Lee County Biography


The firm of Edwards & Case, general merchants at Paw Paw, enjoys a reputation second to none in the county for strict honesty, progressive business methods and for carrying a stock of goods which is not only reliable but complete. This happy result is largely due to the efforts and ability of Frank Edwards, who untiringly has given his energies toward building up this business. He is one of the younger merchants of the city and worthily follows in his father's footsteps, who also was engaged as a dry-goods merchant in these parts. Frank Edwards is a native of Lee county, his birth having occurred at Paw Paw, December 18, 1883. His father is William H. Edwards, also born in Paw Paw, and the latter 's father came here in the early days of 1848. The mother of our subject in her maidenhood was Eva A. La Porte. William H. Edwards, the father of our subject, was one of the first to establish a dry-goods store in this part of the county. After a long and successful career he now resides retired in Dixon, Illinois. The maternal grandfather of our subject was one of the oldest settlers in this part of Illinois and in 1847 crossed the plains to California in search of gold. He was a friend of the Indian chief Shabbona and when he and his family made their home here an unbroken wilderness existed where flourishing farms now thrive. Both parents of the mother of our subject are deceased and buried in Stevens cemetery, near Rollo. William H. Edwards owns one of the finest collections of Indian relics in that state of Illinois--a collection which is so comprehensive that it has found a place of honor in the Dixon library. The Edwards family is of English origin, the grandfather coming to the United States about 1840 and making his way to this section of the middle west in 1848, as above mentioned.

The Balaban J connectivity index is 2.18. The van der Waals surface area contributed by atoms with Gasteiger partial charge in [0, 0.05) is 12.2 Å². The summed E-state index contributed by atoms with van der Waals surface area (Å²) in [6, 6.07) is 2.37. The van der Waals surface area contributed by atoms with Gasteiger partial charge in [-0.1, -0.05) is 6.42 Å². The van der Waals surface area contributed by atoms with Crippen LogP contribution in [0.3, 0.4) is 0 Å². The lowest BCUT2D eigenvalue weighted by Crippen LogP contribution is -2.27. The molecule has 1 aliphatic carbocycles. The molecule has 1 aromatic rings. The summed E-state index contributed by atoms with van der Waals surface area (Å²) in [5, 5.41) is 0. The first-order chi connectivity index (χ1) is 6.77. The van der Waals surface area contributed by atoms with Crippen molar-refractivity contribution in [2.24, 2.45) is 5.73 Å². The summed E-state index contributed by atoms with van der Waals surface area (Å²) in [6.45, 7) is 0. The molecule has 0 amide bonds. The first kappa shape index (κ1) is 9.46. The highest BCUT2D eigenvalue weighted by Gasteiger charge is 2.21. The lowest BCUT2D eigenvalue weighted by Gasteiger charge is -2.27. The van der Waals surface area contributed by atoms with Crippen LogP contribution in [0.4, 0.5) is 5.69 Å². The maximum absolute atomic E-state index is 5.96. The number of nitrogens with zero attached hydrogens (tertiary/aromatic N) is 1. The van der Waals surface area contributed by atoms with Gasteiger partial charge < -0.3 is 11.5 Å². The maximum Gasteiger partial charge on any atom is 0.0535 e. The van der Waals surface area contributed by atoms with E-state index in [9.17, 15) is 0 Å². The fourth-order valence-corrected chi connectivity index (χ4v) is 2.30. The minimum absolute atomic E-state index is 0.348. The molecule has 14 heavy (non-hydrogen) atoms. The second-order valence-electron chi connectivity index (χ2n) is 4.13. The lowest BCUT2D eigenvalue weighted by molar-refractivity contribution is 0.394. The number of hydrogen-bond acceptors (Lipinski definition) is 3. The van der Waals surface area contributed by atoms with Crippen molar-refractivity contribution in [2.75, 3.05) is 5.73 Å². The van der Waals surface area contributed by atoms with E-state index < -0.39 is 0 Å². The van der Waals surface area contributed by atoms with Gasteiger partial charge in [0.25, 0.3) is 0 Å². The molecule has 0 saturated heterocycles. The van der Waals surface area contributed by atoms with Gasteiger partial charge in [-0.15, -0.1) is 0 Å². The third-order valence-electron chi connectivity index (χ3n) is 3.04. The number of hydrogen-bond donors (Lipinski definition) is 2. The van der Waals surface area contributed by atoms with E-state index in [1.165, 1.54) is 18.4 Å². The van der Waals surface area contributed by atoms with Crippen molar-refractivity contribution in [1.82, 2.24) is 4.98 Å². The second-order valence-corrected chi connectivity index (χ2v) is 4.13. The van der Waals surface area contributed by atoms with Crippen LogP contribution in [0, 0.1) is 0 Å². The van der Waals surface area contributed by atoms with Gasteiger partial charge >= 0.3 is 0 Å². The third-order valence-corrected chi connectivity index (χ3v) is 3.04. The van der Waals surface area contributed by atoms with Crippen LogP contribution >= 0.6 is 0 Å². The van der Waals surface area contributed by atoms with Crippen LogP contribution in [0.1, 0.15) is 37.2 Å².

Frank Edwards received his education in the Dixon public schools, leaving the high school at the age of eighteen. To complement his education along commercial lines he then took a course in the Dixon Business College and subsequently accepted a position as clerk for the Dixon Grocery Company. He then bought an interest in the firm of which he is now a partner and which has become by his able thought and effort the largest of its kind in the town. Progressive and energetic, Mr. Edwards is a business man of the modern type and, although well informed upon the smallest detail of the business, he never loses sight of the general trend of affairs, always preserving his energies for the most important matter at hand. In this way he has succeeded in building up an organization which is well suited to take care of the extensive patronage which is accorded his store.

At Dixon, on May 22, 1907, Mr. Edwards was united in marriage to Miss Mary Woodbridge, a daughter of John K. and Nellie Woodbridge. Both parents are dead. The father passed away in Evanston, Illinois, where he is buried, his wife preceding him in death in 1884, finding her last resting place in a Chicago cemetery. Mr. and Mrs. Edwards have one son, William, who is four years of age. Mr. Edwards adheres to the Presbyterian church and fraternally is a member of the Benevolent Protective Order of Elks, belonging to the Dixon lodge. He owns his residence, where both he and his wife often entertain their many friends. He is not only highly regarded as a business man but has won the confidence and esteem of his fellow citizens because of his high qualities of mind and character. He is interested in all matters of public welfare and ever considerate of the interests of others. His success is largely due to his own efforts and inherent ability and a bright future may be prophesied for the firm of Edwards & Case as long as the business is directed by the guiding hand of the senior partner.

Transcribed by Karen Holt - 1914 History of Lee County Illinois Vol 2 by Frank E. Stevens.

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